stasis ulcer

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a local defect, or excavation of the surface of an organ or tissue, produced by sloughing of necrotic inflammatory tissue.
aphthous ulcer a small painful ulcer in the mouth, approximately 2 to 5 mm in diameter. It usually remains for five to seven days and heals within two weeks with no scarring.
chronic leg ulcer ulceration of the lower leg caused by peripheral vascular disease involving either arteries and arterioles or veins and venules of the affected limb. Arterial and venous ulcers are quite different and require different modes of treatment. Venous stasis ulcers occur as a result of venous insufficiency in the lower limb. The insufficiency is due to deep vein thrombosis and failure of the one-way valves that act during muscle contraction to prevent the backflow of blood. Chronic varicosities of the veins can also cause venous stasis.

Patient Care. Stasis ulcers are difficult to treat because impaired blood flow interferes with the normal healing process and prolongs repair. Patient care is concerned with preventing a superimposed infection in the ulcer, increasing blood flow in the deeper veins, and decreasing pressure within the superficial veins.
decubitus ulcer pressure ulcer.
duodenal ulcer an ulcer of the duodenum, one of the two most common types of peptic ulcer.
gastric ulcer an ulcer of the inner wall of the stomach, one of the two most common kinds of peptic ulcer.
Hunner's ulcer one involving all layers of the bladder wall, seen in interstitial cystitis.
hypertensive ischemic ulcer a manifestation of infarction of the skin due to arteriolar occlusion as part of a longstanding vascular disease, seen especially in women in late middle age, and presenting as a red painful plaque on the lower limb or ankle that later breaks down into a superficial ulcer surrounded by a zone of purpuric erythema.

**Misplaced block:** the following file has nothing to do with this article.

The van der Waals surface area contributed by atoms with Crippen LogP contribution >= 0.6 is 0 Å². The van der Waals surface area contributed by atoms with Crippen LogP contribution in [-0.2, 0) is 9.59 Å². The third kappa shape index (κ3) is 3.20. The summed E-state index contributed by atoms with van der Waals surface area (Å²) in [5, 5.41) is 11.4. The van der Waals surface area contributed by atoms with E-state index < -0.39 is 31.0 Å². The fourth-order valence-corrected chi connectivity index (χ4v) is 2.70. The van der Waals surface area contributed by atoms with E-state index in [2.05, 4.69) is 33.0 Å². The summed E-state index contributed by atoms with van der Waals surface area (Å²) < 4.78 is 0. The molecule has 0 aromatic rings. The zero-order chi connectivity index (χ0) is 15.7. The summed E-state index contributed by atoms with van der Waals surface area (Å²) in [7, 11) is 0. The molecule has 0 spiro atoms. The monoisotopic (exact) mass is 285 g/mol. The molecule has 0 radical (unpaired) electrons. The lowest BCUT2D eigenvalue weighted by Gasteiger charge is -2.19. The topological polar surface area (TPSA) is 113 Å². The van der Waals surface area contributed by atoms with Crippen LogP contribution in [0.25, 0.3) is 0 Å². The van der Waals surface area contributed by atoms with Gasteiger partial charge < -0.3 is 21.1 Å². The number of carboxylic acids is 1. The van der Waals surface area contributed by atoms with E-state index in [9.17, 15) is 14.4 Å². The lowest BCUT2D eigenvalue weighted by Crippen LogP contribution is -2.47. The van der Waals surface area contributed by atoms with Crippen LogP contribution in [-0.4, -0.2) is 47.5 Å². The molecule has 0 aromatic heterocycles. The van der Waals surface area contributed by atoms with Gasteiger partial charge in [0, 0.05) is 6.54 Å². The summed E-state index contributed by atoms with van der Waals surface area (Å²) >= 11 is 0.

marginal ulcer a peptic ulcer occurring at the margin of a surgical anastomosis of the stomach and small intestine or duodenum. Marginal ulcers are a frequent complication of surgical treatment for peptic ulcer; they are difficult to control medically and often require further surgery.
peptic ulcer see peptic ulcer.
perforating ulcer one that involves the entire thickness of an organ, creating an opening on both surfaces.
phagedenic ulcer
1. any of a group of conditions due to secondary bacterial invasion of a preexisting cutaneous lesion or the intact skin of an individual with impaired resistance as a result of a systemic disease, which is characterized by necrotic ulceration associated with prominent tissue destruction.
pressure ulcer see pressure ulcer.
rodent ulcer ulcerating basal cell carcinoma of the skin.
stasis ulcer ulceration on the ankle due to venous insufficiency and venous stasis.
stress ulcer a type of peptic ulcer, usually gastric, resulting from stress; possible predisposing factors include changes in the microcirculation of the gastric mucosa, increased permeability of the gastric mucosa barrier to H+, and impaired cell proliferation.
trophic ulcer one due to imperfect nutrition of the part.
tropical ulcer
1. a lesion of cutaneous leishmaniasis.
tropical phagedenic ulcer a chronic, painful phagedenic ulcer usually seen on the lower limbs of malnourished children in the tropics; the etiology is unknown, but spirochetes, fusiform bacilli, and other bacteria are often present in the developing lesion, and protein and vitamin deficiency with lowered resistance to infection may play a role in the etiology.